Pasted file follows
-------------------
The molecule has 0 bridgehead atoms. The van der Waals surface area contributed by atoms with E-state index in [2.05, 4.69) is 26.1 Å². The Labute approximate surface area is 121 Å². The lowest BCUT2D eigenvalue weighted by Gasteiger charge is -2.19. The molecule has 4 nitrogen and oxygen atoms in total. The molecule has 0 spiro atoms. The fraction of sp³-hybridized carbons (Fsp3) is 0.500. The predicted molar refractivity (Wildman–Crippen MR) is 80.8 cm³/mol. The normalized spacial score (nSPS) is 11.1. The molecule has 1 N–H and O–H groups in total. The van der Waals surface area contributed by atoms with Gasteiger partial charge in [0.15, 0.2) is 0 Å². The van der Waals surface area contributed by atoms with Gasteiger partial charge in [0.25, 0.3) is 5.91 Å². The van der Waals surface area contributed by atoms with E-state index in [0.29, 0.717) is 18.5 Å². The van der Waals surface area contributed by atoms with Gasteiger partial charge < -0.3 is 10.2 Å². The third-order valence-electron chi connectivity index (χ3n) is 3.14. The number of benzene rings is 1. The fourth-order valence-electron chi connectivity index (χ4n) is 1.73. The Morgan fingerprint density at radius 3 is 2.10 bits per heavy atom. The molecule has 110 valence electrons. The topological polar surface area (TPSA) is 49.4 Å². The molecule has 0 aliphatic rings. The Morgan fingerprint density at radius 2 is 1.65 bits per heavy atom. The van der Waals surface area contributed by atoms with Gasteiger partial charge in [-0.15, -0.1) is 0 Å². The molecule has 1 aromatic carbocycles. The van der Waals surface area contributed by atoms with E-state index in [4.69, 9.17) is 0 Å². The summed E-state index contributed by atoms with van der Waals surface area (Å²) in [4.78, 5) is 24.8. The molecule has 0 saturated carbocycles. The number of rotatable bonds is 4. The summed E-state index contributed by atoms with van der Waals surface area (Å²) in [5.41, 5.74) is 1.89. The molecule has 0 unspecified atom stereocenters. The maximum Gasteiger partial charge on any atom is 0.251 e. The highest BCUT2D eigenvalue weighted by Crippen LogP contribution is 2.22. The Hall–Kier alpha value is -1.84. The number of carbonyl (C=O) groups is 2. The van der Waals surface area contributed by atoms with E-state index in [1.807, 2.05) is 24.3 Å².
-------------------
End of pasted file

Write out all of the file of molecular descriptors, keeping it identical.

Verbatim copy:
The molecule has 0 bridgehead atoms. The van der Waals surface area contributed by atoms with E-state index in [2.05, 4.69) is 26.1 Å². The Labute approximate surface area is 121 Å². The lowest BCUT2D eigenvalue weighted by Gasteiger charge is -2.19. The molecule has 4 nitrogen and oxygen atoms in total. The molecule has 0 spiro atoms. The fraction of sp³-hybridized carbons (Fsp3) is 0.500. The predicted molar refractivity (Wildman–Crippen MR) is 80.8 cm³/mol. The normalized spacial score (nSPS) is 11.1. The molecule has 1 N–H and O–H groups in total. The van der Waals surface area contributed by atoms with Gasteiger partial charge in [0.15, 0.2) is 0 Å². The van der Waals surface area contributed by atoms with Gasteiger partial charge in [0.25, 0.3) is 5.91 Å². The van der Waals surface area contributed by atoms with E-state index in [0.29, 0.717) is 18.5 Å². The van der Waals surface area contributed by atoms with Gasteiger partial charge < -0.3 is 10.2 Å². The third-order valence-electron chi connectivity index (χ3n) is 3.14. The number of benzene rings is 1. The fourth-order valence-electron chi connectivity index (χ4n) is 1.73. The Morgan fingerprint density at radius 3 is 2.10 bits per heavy atom. The molecule has 110 valence electrons. The topological polar surface area (TPSA) is 49.4 Å². The molecule has 0 aliphatic rings. The Morgan fingerprint density at radius 2 is 1.65 bits per heavy atom. The van der Waals surface area contributed by atoms with Gasteiger partial charge in [-0.15, -0.1) is 0 Å². The molecule has 1 aromatic carbocycles. The van der Waals surface area contributed by atoms with E-state index in [4.69, 9.17) is 0 Å². The summed E-state index contributed by atoms with van der Waals surface area (Å²) in [4.78, 5) is 24.8. The molecule has 0 saturated carbocycles. The number of rotatable bonds is 4. The summed E-state index contributed by atoms with van der Waals surface area (Å²) in [5.41, 5.74) is 1.89. The molecule has 0 unspecified atom stereocenters. The maximum Gasteiger partial charge on any atom is 0.251 e. The highest BCUT2D eigenvalue weighted by Crippen LogP contribution is 2.22. The Hall–Kier alpha value is -1.84. The number of carbonyl (C=O) groups is 2. The van der Waals surface area contributed by atoms with E-state index in [1.807, 2.05) is 24.3 Å².